Why AV does not give some people “two votes”

What John Humphrys should have told David Cameron this morning.

John Humphrys tied himself in knots on the Today programme this morning attempting to rebut David Cameron's claim that AV gives some people two votes. The broadcaster said: "I have a second preference as well as you or anybody else and you count them again as well, so you don't count some people's votes more than others."

This allowed a gleeful Cameron to respond: "You are wrong. If you vote for the Labour candidate and I vote for the Monster Raving Loony candidate and the Monster Raving Loony comes last, my second preference is then counted again . . . It is quite worrying if actually the lead broadcaster on the BBC doesn't understand the system. You don't understand the system you are supposed to be explaining to the public. I do think that's worrying. Back to school."

What Humphrys was rather clumsily attempting to explain is that first preferences are also counted twice. The difference is that your vote goes to the same candidate in each round. For instance, in the 2002 French presidential election, if you voted for Lionel Jospin in the first round and Jacques Chirac in the second round (to keep Jean-Marie Le Pen out), you did not get more votes than someone who voted for Chirac in both rounds. A transferred vote is not the same as a multiple vote.

It's not a complicated argument, but it's one that the Yes campaign, to its cost, has struggled to make since the campaign began.

George Eaton is political editor of the New Statesman.

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Leader: The divisions within Labour

Labour’s divisions have rendered it unfit for government at a moment of profound political change.

Labour is a party torn between its parliamentary and activist wings. Since Jeremy Corbyn, who this week appealed desperately for unity, was re-elected by a landslide last September, Labour has become the first opposition in 35 years to lose a ­by-election to the governing party and has continually trailed the Conservatives by a double-digit margin. Yet polling suggests that, were Mr Corbyn’s leadership challenged again, he would win by a comfortable margin. Meanwhile, many of the party’s most gifted and experienced MPs refuse to serve on the front bench. In 2015 Mr Corbyn made the leadership ballot only with the aid of political opponents such as Margaret Beckett and Frank Field. Of the 36 MPs who nominated him, just 15 went on to vote for him.

Having hugely underestimated the strength of the Labour left once, the Parliamentary Labour Party (PLP) will not do so again. In the contest that will follow Mr Corbyn’s eventual departure, the centrists could lock out potential successors such as the shadow business secretary, Rebecca Long-Bailey. Under Labour’s current rules, candidates require support from at least 15 per cent of the party’s MPs and MEPs.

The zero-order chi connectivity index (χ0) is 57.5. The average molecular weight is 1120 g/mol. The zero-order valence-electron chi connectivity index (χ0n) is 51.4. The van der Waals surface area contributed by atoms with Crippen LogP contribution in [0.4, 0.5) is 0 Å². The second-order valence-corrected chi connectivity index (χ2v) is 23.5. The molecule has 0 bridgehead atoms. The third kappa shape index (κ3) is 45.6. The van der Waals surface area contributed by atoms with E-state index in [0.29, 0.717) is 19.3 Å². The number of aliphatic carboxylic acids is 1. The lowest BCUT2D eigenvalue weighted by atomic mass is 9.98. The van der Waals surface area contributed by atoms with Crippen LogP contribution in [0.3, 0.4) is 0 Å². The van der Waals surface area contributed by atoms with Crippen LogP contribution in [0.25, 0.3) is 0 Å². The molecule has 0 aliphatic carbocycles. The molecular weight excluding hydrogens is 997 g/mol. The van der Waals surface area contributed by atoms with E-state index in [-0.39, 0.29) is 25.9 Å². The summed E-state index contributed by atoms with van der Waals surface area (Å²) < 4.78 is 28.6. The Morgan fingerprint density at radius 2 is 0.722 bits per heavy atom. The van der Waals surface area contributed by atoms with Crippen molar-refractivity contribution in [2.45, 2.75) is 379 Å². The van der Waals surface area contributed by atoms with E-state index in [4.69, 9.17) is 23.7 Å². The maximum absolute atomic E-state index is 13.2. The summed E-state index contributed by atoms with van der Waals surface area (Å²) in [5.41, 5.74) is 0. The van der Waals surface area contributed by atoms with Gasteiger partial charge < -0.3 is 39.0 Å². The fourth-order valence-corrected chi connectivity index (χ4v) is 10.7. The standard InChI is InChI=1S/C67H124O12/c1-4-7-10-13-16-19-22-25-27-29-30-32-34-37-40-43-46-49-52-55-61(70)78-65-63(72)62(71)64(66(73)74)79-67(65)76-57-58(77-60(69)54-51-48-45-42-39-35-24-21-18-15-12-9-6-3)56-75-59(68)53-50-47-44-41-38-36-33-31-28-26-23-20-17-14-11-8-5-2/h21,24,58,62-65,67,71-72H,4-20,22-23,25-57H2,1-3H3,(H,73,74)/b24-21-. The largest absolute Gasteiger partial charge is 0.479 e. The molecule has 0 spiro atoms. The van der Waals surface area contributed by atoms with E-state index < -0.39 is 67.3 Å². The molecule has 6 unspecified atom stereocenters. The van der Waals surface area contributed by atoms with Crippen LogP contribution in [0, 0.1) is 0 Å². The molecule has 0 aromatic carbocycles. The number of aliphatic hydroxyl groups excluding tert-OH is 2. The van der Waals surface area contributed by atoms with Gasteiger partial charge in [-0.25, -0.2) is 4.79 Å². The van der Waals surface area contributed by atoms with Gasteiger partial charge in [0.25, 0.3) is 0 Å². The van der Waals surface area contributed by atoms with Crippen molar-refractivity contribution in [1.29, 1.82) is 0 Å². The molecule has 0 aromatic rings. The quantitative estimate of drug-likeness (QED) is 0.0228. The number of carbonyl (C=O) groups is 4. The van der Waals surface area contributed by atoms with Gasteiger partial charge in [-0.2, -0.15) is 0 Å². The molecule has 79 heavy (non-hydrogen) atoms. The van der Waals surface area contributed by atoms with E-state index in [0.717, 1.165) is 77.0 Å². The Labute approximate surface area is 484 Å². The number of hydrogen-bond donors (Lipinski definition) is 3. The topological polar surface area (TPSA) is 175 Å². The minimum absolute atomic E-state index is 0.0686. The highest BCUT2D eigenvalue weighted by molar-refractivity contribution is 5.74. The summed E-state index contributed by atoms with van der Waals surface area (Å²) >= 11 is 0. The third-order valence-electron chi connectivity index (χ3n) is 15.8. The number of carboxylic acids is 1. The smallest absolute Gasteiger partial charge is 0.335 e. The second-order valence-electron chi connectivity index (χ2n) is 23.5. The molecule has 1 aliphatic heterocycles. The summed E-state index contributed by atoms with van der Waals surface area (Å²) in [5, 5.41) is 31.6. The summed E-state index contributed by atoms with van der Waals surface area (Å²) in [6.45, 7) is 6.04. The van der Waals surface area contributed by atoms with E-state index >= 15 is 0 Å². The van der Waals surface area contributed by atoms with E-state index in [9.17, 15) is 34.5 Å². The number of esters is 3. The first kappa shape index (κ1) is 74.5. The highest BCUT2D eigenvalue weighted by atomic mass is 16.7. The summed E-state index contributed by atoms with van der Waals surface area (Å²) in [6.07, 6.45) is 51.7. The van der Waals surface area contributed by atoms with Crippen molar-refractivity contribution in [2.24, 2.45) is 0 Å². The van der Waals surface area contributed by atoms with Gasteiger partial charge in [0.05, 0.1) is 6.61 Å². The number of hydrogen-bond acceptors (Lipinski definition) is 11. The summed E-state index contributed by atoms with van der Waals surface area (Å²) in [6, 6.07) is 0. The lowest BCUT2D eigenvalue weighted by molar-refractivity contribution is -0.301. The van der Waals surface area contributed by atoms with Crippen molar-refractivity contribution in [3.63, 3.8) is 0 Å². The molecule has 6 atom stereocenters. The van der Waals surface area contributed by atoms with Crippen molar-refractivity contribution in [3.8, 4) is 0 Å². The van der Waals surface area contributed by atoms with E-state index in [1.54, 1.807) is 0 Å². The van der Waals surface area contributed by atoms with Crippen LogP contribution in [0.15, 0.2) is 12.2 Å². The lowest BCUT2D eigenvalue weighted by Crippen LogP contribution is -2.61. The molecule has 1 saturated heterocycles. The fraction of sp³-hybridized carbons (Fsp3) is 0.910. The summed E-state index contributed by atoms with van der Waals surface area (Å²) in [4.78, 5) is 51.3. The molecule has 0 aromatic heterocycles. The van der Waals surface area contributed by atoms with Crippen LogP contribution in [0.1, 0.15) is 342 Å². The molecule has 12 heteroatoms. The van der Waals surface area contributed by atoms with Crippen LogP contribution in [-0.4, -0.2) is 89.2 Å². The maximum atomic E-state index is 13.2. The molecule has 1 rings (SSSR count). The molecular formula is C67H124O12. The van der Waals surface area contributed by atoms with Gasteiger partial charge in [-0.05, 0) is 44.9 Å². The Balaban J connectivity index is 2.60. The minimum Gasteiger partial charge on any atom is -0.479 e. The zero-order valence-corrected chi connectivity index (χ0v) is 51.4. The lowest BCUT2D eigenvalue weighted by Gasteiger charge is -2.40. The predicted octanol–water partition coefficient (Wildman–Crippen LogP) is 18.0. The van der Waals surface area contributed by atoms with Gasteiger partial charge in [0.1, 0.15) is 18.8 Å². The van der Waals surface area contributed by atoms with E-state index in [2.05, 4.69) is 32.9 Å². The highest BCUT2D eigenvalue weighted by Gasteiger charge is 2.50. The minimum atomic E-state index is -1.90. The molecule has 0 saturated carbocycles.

This conundrum explains the attempt by Mr Corbyn’s supporters to reduce the threshold to 5 per cent. The “McDonnell amendment” (named after the shadow chancellor, who failed to make the ballot in 2007 and 2010) is being championed by the Bennite Campaign for Labour Party Democracy and Jon Lansman of Momentum, who is interviewed by Tanya Gold on page 34. “For 20 years the left was denied a voice,” he tweeted to the party’s deputy leader, Tom Watson, on 19 March. “We will deny a voice to no one. We face big challenges, and we need our mass membership to win again.”

The passage of the amendment at this year’s Labour conference would aid Mr Lansman’s decades-long quest to bring the party under the full control of activists. MPs have already lost the third of the vote they held under the electoral college system. They face losing what little influence they retain.

No Labour leader has received less support from his MPs than Mr Corbyn. However, the amendment would enable the election of an even more unpopular figure. For this reason, it should be resolutely opposed. One should respect the motivation of the members and activists, yet Labour must remain a party capable of appealing to a majority of people, a party that is capable of winning elections.

Since it was founded, Labour has been an explicitly parliamentary party. As Clause One of its constitution states: “[The party’s] purpose is to organise and maintain in Parliament and in the country a political Labour Party.” The absurdity of a leader opposed by as much as 95 per cent of his own MPs is incompatible with this mission. Those who do not enjoy the backing of their parliamentary colleagues will struggle to persuade the voters that they deserve their support.

Labour’s divisions have rendered it unfit for government at a moment of profound political change. Rather than formalising this split, the party needs to overcome it – or prepare for one of the greatest defeats in its history.

This article first appeared in the 23 March 2017 issue of the New Statesman, Trump's permanent revolution